And the physical attributes vary as well: black hair, light hair, red hair, skinny bodies, round bodies, stocky bodies, tall people, short people, average people, black skin, white skin, yellow skin, blue eyes, brown eyes, green eyes, black eyes – even purplish black eyes!
We pick a piece here and there from all of these human attributes and we mix and match them until we come up with a character we like. We give them an ability… usually something we feels fits them. Then we add a motive.
What is a motive?
Here's a definition:
n (plural mo·tives)
1. reason: the reason for doing something or behaving in a specific way
Encarta ® World English Dictionary © & (P) 1998-2005 Microsoft Corporation. All rights reserved.
While our characters are the driving force of our stories, our character's motives are what drive our characters to drive our stories. A villain can't be a villain if he has no reason to be. The same goes for a hero. Motives are perhaps the trickiest part of character building, because while the plot revolves around the character with the motive, the motive is a huge part of what creates the plot.
Confusing I know.
Let me try it this way:
Character + Motive = Plot
Character + Plot = Story
Get it now?
Your character's motive is the reason that he is where is, doing what he's doing when your story starts. The motive doesn't have to be anything flashy: it can be as simple as your character being a fisherman just for the fact that his father was a fisherman and his grandfather, and great grandfather before him which is why he lives like he does. Or it can be as extravagant as your character becoming an assassin to find the one man that did her wrong and kill him.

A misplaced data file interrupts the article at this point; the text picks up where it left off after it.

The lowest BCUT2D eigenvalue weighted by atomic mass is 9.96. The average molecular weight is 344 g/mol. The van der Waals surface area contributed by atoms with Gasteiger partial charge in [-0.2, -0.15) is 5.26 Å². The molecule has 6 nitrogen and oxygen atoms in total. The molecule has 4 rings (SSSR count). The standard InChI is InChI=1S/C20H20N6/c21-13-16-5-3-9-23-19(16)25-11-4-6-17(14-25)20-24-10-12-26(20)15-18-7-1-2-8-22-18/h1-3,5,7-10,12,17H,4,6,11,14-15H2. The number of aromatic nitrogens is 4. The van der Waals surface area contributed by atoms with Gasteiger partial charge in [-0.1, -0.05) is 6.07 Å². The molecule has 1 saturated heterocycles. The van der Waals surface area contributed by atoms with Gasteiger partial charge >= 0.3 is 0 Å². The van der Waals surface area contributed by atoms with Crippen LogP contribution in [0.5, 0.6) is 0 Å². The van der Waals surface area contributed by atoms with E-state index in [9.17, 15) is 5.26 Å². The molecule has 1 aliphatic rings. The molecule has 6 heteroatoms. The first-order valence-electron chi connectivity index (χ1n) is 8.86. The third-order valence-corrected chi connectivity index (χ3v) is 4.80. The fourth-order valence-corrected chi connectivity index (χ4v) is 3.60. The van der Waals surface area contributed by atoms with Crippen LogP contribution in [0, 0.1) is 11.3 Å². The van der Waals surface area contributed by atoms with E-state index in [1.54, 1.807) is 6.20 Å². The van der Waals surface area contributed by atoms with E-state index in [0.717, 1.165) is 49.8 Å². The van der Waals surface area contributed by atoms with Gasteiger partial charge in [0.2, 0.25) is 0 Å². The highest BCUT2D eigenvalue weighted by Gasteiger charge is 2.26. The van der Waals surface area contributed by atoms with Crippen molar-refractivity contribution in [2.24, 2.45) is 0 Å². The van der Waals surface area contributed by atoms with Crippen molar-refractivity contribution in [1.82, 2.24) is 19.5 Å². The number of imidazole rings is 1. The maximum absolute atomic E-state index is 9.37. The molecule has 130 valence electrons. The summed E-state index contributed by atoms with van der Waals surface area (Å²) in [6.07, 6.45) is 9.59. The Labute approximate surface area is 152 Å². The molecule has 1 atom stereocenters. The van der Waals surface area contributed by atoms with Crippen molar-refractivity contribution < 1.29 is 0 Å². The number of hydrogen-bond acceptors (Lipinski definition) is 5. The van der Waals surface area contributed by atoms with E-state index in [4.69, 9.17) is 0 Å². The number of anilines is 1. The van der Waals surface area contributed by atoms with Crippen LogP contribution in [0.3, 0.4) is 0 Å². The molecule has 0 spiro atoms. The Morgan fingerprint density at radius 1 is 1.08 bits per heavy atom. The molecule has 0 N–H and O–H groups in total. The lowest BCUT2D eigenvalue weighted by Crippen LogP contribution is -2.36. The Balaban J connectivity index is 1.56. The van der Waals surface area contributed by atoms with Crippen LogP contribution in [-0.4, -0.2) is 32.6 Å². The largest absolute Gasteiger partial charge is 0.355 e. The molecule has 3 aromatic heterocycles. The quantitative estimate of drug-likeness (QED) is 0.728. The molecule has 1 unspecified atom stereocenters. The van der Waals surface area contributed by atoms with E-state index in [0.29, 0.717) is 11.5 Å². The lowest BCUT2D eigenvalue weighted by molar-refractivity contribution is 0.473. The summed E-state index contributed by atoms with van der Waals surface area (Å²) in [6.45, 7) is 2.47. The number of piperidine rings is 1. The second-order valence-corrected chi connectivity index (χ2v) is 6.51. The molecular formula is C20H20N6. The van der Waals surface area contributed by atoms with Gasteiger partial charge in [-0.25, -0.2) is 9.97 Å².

Simply put, the motive is the reason your character does what he or she does; it's their purpose and their drive. It gives them a history and a future. It's why they are what they are. It's why we write their stories.
After motive, there's only one thing left that your character must have. It's absolutely essential. At first it may seem like a small thing, but as you go along you'll realize just how huge it really is. But you mustn't stunt on it; you can't hold back, because if you do your character will never be able to be everything he can be. He'll never be complete.
What is this small part that's not quite so small after all?
It's a piece of yourself.
You can't write a novel without pouring yourself into it, heart, mind, and soul; and the place where most of yourself ends up is in the characters. You'll find as you write that your characters pick up some of your traits and, oddly enough, you pick up some of theirs. Some of your characters will end up looking like people you know, people you admire, or even people you despise. One or two of them might even look like you! Your characters become so much a part of you that it starts to take less and less effort to slip into their skin when you write about them. I often find that when I'm struggling with something, if I go sit down and write I can confide in my characters: they've helped me work through some things that I would have really struggled with on my own. I know that sounds strange, but you have to trust them: they may not always do what you want them to when you want them to do it, but they do know what they are doing.
And hey! Give them a break every once in awhile. After all, you're the one beating the heck out of them! :D